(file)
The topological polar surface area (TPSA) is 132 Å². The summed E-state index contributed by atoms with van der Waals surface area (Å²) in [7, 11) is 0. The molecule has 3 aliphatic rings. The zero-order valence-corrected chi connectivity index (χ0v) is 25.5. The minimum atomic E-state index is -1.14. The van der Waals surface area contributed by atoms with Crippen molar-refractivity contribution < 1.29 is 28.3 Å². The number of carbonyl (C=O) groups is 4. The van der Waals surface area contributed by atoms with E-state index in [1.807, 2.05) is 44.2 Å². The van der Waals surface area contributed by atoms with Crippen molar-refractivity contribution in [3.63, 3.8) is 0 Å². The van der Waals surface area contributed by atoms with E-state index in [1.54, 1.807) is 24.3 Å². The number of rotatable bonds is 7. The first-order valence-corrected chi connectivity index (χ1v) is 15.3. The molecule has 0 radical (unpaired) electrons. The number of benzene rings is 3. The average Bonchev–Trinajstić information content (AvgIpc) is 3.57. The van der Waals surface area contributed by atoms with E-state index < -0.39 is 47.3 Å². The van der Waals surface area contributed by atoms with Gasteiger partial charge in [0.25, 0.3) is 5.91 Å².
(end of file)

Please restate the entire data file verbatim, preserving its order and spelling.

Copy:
The topological polar surface area (TPSA) is 132 Å². The summed E-state index contributed by atoms with van der Waals surface area (Å²) in [7, 11) is 0. The molecule has 3 aliphatic rings. The zero-order valence-corrected chi connectivity index (χ0v) is 25.5. The minimum atomic E-state index is -1.14. The van der Waals surface area contributed by atoms with Crippen molar-refractivity contribution < 1.29 is 28.3 Å². The number of carbonyl (C=O) groups is 4. The van der Waals surface area contributed by atoms with E-state index in [1.807, 2.05) is 44.2 Å². The van der Waals surface area contributed by atoms with Crippen molar-refractivity contribution in [3.63, 3.8) is 0 Å². The van der Waals surface area contributed by atoms with E-state index in [1.54, 1.807) is 24.3 Å². The number of rotatable bonds is 7. The first-order valence-corrected chi connectivity index (χ1v) is 15.3. The molecule has 0 radical (unpaired) electrons. The number of benzene rings is 3. The average Bonchev–Trinajstić information content (AvgIpc) is 3.57. The van der Waals surface area contributed by atoms with E-state index < -0.39 is 47.3 Å². The van der Waals surface area contributed by atoms with Gasteiger partial charge in [0.25, 0.3) is 5.91 Å².